Kickstarter has revolutionized the way creative people can finance their work. The premise is simple; anyone can promote an idea they’ve had, and others can donate money to help see it become a reality. Over $3,643,039,213 has been donated by people to help fund a range of different ideas.
I think some genuinely great creative work has emerged from Kickstarter. I helped fund a full series of YouTube show Don’t Hug Me I’m Scared, which went viral after having the aesthetics of a kids TV show, but was really a dark satire on how children are influenced by the media.
But I would argue ‘crowd funding’ for the creative industries was around long before Kickstarter, in the form of tax payer funded entertainment. It’s a similar premise, with people paying towards the funding and development of creative work, the only difference being it’s not optional.
In the UK, publicly funded art is chosen by Arts Council UK. They’ve detailed a four year plan of investment, with nearly £600 million given to creative projects around the UK. This will go to arts, museums, theatre shows, and films.
This model has been hugely successful. It’s created high quality creative works, which have been enjoyed by millions. It has supported 830 different creative organisations and help promote diversity and business skills in the creative and cultural industries.
So which type of funding is better?
There is heated debate across UK media about the publicly funded culture. This features predominately in the right-wing press, which often features commentators enraged about the irony of filmmakers using publicly funded films as a platform to criticize the government. Take this Daily Mail piece as an example, which frames Ken Loach as someone happy to take Tory money to make a film criticizing them.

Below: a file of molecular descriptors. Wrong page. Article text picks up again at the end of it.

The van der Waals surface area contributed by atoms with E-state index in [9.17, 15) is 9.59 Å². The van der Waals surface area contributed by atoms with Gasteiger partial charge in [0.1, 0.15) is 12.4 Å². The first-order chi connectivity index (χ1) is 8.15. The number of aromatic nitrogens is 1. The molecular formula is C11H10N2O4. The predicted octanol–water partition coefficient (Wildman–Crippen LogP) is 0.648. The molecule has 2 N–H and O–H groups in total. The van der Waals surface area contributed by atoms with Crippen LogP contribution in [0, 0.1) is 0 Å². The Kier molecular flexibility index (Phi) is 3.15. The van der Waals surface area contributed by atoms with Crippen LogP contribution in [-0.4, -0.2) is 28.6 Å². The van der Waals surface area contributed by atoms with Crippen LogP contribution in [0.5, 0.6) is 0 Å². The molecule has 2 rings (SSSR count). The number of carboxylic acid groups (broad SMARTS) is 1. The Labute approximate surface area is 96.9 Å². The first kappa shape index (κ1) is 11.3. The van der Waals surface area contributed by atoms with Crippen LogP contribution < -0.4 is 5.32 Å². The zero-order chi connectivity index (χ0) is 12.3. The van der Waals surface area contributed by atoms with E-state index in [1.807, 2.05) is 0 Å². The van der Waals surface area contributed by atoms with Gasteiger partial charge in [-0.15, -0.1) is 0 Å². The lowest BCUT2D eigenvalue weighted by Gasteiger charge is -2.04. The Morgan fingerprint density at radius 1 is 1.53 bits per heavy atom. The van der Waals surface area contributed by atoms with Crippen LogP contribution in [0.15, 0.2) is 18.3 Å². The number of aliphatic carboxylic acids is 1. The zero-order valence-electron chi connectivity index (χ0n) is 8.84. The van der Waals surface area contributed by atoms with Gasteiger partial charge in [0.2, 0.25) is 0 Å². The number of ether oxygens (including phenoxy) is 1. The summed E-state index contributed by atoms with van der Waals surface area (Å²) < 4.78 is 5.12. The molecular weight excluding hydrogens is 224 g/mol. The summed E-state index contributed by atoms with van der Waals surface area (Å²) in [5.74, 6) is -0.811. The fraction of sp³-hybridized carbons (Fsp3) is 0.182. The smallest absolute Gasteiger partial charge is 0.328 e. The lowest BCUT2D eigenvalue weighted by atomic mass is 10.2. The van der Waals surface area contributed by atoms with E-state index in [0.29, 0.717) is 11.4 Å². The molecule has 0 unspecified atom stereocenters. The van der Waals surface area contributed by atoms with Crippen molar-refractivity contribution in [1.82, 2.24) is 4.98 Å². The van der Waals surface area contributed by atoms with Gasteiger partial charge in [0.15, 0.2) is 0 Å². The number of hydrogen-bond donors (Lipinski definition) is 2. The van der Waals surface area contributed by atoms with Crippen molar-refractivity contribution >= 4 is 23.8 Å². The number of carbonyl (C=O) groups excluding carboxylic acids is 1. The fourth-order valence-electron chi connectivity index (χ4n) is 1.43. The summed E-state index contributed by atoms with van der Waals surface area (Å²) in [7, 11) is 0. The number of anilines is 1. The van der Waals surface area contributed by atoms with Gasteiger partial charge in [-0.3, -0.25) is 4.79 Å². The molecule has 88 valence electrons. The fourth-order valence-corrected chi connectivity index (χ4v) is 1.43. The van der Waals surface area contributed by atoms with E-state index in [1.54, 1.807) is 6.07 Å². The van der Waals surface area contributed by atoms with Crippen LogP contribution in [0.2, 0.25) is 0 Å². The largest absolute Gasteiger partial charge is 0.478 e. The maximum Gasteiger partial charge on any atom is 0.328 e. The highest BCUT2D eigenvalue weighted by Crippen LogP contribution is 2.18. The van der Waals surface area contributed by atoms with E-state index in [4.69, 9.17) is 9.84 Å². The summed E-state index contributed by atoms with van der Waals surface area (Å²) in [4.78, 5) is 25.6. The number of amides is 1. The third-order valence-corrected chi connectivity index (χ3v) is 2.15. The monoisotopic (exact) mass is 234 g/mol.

Personally, I tend to side with left wing publications, who are much more likely to say that governments need to invest more in culture, as it’s an area of huge talent for the UK. I have to admit though, I do find part of the argument against publicly funded culture compelling. Why should a theatre show that wouldn’t make a profit on its own merits be publicly funded for the benefit of a niche audience? Especially when that money is drastically needed in areas like the NHS.
But of course, there are numerous arguments for why the arts need to be funded. It boosts the economy and inspires people. As someone who wants to go into the creative industries, of course I don’t want to see the government let it become a privatised sector with profits more important than quality.
Crowdfunding may seem like a good compromise for those against tax payer funded culture, as people can decide to contribute to arts if they want to, and creators still have a way to finance their work. However, it’s incredibly difficult to secure funding on Kickstarter.
I also don’t think Kickstarter produces the same type of creativity. Where the Arts Council only funds creative words that are culturally relevant, I would argue that the types of work Kickstarter generates are often more pop-culture than arts culture. Although of course, who’s to say which is more important?
I feel they both are, but perhaps in the future there could be a way for publicly funded bodies to use the ideas behind Kickstarter as a model, to ensure that art the public wants gets funded. I think this could encourage more people to take an interest in the arts, and democratize the funding process, as well as preserving funding for culturally relevant creative arts.
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